After the Web Directory Sites comes the "AltaVista Sites" section. These are matching web pages retrieved from the AltaVista search engine, which now takes over from Inktomi as MSN Search's crawler-based partner. One thing that MSN Search loses in the transition is the page clustering that Inktomi provided. For instance, search for "collecting beanie babies," and you'll see how pages from one site can crowd out others. With page clustering, something AltaVista sorely needs, only a single page from the site would have been presented. That would allow greater representation in the results.
In some cases, only AltaVista results will be presented. This happens if MSN Search feels AltaVista is providing better information that can be retrieved from the directory.
Direct Hit also has a presence, but it is a minor one. After you do a search, look to the left-hand side of the page. You'll see an option to view Direct Hit's "Top 10 Most Popular Sites" for your search.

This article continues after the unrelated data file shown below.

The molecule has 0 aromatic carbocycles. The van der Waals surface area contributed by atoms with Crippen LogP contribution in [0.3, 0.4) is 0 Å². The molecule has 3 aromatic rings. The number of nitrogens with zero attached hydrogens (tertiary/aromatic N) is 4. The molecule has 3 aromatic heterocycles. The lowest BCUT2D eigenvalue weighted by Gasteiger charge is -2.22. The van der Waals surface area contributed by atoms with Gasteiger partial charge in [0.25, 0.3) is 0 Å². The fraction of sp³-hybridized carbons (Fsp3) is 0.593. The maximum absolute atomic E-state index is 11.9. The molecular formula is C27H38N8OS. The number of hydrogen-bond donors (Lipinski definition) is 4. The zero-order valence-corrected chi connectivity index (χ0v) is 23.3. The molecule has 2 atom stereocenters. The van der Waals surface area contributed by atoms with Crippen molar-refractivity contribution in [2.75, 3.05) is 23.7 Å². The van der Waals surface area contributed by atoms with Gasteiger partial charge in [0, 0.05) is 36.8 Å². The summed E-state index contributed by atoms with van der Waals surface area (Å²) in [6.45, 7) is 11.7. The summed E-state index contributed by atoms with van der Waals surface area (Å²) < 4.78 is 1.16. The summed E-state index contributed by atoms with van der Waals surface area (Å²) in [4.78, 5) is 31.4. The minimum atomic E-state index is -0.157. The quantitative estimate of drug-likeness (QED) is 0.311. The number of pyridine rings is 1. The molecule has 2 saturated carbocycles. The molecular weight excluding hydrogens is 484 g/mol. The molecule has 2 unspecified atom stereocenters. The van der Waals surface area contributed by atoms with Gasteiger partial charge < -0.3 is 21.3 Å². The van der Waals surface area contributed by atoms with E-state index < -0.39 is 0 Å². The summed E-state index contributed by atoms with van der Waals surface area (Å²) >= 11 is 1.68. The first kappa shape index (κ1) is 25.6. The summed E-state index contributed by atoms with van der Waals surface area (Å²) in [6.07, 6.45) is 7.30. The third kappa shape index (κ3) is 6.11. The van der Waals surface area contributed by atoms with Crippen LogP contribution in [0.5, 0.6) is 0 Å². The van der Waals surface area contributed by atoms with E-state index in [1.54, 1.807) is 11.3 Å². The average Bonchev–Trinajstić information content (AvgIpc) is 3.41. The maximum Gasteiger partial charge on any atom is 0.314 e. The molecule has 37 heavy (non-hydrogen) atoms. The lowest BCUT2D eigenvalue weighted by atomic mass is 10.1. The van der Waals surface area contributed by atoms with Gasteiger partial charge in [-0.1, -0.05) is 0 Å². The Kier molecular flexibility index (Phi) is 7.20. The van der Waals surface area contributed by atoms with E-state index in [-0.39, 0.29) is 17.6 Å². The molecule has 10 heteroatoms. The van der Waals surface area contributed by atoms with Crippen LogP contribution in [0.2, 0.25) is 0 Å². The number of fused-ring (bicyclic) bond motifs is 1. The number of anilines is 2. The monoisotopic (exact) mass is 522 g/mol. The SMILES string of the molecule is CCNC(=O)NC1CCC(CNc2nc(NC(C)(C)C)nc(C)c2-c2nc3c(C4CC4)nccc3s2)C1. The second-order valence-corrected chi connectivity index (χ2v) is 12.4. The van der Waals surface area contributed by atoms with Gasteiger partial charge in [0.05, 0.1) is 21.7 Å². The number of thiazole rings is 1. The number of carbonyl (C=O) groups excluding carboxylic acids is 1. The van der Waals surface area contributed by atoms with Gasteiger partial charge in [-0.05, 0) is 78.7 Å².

So there you have it -- a completely revamped service. It's one that Microsoft has so much faith in that as of Oct. 1, it stopped promoting other search services on the main MSN.com home page. Instead, the search box now queries MSN Search and only MSN Search.
"Where putting our money where our mouth is and betting the farm on MSN Search," said Bliss. Of course, those looking to access other services can still find them by selecting the More Searches option from the MSN Search home page. Plus, Internet Explorer users still have options to other places. But the move clearly shows MSN deciding that search is not just a commodity. They don't send their users to a variety of free email services -- instead, it's Microsoft-owned Hotmail that's promoted. Similarly, visitors are no longer to be sent as easily to competing search services.
Need some more proof of their conviction? Try search for "Yahoo." MSN Search will direct you there, but it also pops up a separate window telling you "Why MSN Search beats Yahoo."
Microsoft moves to revive MSN
News.com, Sept. 23, 1999
More details about the future of the MSN portal site here and in the story below.
MSN Finds Focus - Finally
Inter@active Week, Sept. 20, 1999
A Yard Sale in Redmond
Industry Standard, Sept. 10, 1999
Could Microsoft be planning to tighten its focus by selling off sites like MSN CarPoint? A look at possible transactions.
New AOL Search Unveiled